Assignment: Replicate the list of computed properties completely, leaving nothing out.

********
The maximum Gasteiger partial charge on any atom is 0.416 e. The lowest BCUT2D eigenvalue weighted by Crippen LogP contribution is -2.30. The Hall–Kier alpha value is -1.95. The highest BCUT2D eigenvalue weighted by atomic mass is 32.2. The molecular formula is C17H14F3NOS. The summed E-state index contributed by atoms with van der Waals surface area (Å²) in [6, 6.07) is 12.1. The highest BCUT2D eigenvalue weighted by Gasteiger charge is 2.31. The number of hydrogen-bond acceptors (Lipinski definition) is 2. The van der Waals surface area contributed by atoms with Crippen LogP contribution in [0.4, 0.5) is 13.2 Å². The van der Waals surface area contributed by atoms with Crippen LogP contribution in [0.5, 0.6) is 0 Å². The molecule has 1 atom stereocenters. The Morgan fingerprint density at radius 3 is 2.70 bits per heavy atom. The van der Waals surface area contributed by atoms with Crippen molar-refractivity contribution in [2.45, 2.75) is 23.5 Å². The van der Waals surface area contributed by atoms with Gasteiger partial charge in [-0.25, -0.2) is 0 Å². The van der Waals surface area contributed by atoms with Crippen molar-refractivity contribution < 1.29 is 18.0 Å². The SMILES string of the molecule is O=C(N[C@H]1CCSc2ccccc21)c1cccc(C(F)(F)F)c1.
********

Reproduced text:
The maximum Gasteiger partial charge on any atom is 0.416 e. The lowest BCUT2D eigenvalue weighted by Crippen LogP contribution is -2.30. The Hall–Kier alpha value is -1.95. The highest BCUT2D eigenvalue weighted by atomic mass is 32.2. The molecular formula is C17H14F3NOS. The summed E-state index contributed by atoms with van der Waals surface area (Å²) in [6, 6.07) is 12.1. The highest BCUT2D eigenvalue weighted by Gasteiger charge is 2.31. The number of hydrogen-bond acceptors (Lipinski definition) is 2. The van der Waals surface area contributed by atoms with Crippen LogP contribution in [0.4, 0.5) is 13.2 Å². The van der Waals surface area contributed by atoms with Crippen LogP contribution in [0.5, 0.6) is 0 Å². The molecule has 1 atom stereocenters. The Morgan fingerprint density at radius 3 is 2.70 bits per heavy atom. The van der Waals surface area contributed by atoms with Crippen molar-refractivity contribution in [2.45, 2.75) is 23.5 Å². The van der Waals surface area contributed by atoms with Gasteiger partial charge in [-0.25, -0.2) is 0 Å². The van der Waals surface area contributed by atoms with Crippen molar-refractivity contribution < 1.29 is 18.0 Å². The SMILES string of the molecule is O=C(N[C@H]1CCSc2ccccc21)c1cccc(C(F)(F)F)c1.